Thursday, December 4, 2014

Gene Research Conference at Vol State in January


Databases of gene sequences are like a precious metal waiting to be mined by researchers. In January the Math and Science Division will be hosting a conference for educators to show refined techniques for using those databases to look for similarities in genes, inferring protein structure, location and function within a cell. This is exciting stuff for folks in biology. And it may mean a change in how we think about life on Earth.

"You're talking about millions of species on this planet," said associate professor Parris Powers. "Many species have 10 to 40 thousand different genes that code for as many as 100,000 proteins. This new research frontier of genomic and proteomic annotation are allowing biologists to reclassify organisms according to genomic characteristics."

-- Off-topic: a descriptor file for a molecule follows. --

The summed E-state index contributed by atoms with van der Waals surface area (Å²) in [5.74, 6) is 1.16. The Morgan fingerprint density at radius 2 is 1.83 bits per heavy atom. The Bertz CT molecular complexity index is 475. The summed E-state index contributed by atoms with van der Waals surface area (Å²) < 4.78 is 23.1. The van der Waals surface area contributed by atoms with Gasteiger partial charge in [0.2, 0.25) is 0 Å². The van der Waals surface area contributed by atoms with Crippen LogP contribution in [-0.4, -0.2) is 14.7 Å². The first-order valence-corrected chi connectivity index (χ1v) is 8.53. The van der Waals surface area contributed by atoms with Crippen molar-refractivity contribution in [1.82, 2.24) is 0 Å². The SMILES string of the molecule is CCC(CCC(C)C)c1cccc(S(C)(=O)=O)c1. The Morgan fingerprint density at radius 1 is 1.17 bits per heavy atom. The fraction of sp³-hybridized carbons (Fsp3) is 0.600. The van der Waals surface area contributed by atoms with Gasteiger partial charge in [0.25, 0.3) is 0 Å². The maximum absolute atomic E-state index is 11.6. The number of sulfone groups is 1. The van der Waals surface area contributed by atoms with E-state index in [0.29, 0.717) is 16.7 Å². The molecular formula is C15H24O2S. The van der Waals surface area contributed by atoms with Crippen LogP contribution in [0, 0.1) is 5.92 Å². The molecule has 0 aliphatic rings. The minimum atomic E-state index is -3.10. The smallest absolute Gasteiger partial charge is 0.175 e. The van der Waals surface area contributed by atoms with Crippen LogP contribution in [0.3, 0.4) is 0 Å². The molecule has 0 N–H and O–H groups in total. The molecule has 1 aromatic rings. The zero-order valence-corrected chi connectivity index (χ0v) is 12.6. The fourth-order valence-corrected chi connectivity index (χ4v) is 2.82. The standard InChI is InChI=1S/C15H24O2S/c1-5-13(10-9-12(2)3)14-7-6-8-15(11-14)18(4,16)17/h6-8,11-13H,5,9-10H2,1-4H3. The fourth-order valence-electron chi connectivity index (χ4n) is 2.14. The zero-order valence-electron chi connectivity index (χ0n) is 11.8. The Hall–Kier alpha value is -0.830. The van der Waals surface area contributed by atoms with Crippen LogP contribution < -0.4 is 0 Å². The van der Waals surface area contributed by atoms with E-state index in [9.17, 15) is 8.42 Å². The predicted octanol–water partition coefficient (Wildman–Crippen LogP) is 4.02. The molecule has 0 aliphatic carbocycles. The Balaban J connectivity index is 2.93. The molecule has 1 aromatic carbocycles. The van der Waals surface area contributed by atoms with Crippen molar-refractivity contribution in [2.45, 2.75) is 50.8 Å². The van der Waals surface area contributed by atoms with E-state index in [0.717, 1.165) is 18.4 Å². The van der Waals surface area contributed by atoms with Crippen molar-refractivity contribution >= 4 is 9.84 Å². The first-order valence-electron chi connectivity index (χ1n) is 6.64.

That could mean a change in how we organize and classify the plant and animal world, which is a big deal for all of us.

Powers is organizing the January 8 and 9 Microbial Genome Annotation Network (MGAN) Workshop at Vol State. It will bring in 40 science educators from nine states. The goal is for the group to find new ways to teach biology utilizing gene databases to do genomic and proteomic annotation as problem based learning. Some of the members will be from the Community College Undergraduate Research Initiative (CCURI) grant program. Others will come from colleges and universities across the country.

Vol State students are also taking part in the workshop. They are part of a new undergraduate research group that will begin exploring genomic annotation at Vol State in the spring semester.

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